“Because of the internet, the speed at which a person’s behavior can destroy their reputation is almost instantaneous,” said Nir Kossovsky, CEO of Steel City Re, a provider of D&O reputation solutions.
“The attributes of that person are expected to reflect favorably upon a product or brand, so therefore the loss of value of those attributes will have a negative impact on that product,” he said.
Kossovsky said that an individual’s reputation value was tied to six major behaviors — ethics, innovation, safety, sustainability, security and quality — and their failure to live up to public expectation would put both the sponsor’s and their own value at risk.
“In Sharapova’s case it was ethics — the drug enhancement issue,” he said. “It was the impairment of her value to her sponsor resulting from a failure to meet her public’s expectations in terms of her behavior.”
Lori Shaw, GAMES practice leader at Lockton’s Charlotte office, said that because reputation accounts for 25 percent of a company’s market value, choosing the right brand ambassador is critical.
“Companies need to be aware of what they are getting into when they take on a talent or celebrity to promote their brand, as well as protecting their balance sheet against the exposures that brings,” she said.
One of the biggest problems for insurers is determining what constitutes a disgraceful act and how to price that risk accordingly.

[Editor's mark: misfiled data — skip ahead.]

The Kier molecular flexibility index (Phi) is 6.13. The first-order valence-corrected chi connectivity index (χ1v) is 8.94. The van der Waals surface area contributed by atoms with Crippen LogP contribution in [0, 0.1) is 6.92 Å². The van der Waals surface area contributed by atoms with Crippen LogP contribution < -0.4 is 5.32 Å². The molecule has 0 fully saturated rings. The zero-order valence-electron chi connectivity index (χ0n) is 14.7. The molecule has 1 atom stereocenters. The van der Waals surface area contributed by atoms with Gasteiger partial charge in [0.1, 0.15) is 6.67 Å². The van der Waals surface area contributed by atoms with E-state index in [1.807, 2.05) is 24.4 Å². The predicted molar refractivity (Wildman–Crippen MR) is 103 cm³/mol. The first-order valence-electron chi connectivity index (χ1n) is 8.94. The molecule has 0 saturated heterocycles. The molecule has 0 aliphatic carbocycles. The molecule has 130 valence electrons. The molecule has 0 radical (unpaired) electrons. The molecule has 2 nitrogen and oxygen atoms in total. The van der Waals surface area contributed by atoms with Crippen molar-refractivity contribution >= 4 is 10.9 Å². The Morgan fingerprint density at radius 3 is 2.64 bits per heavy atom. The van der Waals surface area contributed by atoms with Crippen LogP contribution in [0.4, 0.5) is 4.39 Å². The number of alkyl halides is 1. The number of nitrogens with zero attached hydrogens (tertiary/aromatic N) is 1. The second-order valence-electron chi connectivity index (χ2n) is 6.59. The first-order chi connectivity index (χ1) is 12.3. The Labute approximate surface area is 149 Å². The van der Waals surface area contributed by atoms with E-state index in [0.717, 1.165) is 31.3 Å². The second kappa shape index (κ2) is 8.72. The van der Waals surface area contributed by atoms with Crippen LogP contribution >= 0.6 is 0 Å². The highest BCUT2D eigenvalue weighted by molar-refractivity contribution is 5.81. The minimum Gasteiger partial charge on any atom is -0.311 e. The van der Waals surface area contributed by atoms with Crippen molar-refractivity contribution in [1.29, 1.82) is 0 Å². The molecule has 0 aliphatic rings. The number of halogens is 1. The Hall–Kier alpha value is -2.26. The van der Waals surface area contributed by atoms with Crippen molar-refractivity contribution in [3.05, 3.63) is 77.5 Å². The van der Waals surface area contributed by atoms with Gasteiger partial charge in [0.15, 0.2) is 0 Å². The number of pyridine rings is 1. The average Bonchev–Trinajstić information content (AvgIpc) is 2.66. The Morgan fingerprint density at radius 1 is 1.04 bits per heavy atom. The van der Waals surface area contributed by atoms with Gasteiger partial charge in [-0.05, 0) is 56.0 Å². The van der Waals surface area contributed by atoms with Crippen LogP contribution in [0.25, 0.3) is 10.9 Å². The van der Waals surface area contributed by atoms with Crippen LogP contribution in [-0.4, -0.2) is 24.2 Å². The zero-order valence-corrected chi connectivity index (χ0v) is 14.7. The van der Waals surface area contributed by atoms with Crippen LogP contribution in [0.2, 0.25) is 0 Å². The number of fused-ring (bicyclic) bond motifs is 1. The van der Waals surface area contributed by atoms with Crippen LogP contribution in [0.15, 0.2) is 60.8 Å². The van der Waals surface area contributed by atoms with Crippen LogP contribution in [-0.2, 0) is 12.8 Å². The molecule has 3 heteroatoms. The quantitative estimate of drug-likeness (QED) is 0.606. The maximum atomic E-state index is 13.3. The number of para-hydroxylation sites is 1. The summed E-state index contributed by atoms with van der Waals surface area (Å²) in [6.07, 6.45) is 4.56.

Broadly speaking, a death, disability and disgrace policy is triggered by “an offense against public taste or decency,” ranging from criminal acts to offensive statements.
Both Kossovsky and Symons noted that the loss of value often depended on that one individual’s expected behavior.
Celebrities with an existing reputation for being controversial are less of a risk than those with a squeaky clean image.
“Perversely, that means the most sensitive risk is often the individual with the best reputation because the impact of their actions can be felt far more disproportionately than someone who has a track record,” said Symons.
Death, disability and disgrace insurance can be bought either as a stand-alone product or as part of a broader policy.
In addition to covering the costs associated with having to change or drop a campaign altogether, a standard policy can also be used to protect against a loss in sales linked to the death or disgrace of the individual concerned.
Often, however, it’s difficult to quantify the size of a potential loss in revenue or damage to the brand associated with an endorsement when things go wrong.
“With a death, disability and disgrace policy you can only really insure the actual costs associated with that campaign, but what you can’t insure against is the financial damage to the brand because it’s an intangible asset,” said Norris.
Shaw said that even before assessing the impact of a celebrity’s behavior on a company’s market value, you’ve got the upfront costs of scrapping the campaign or starting a new one.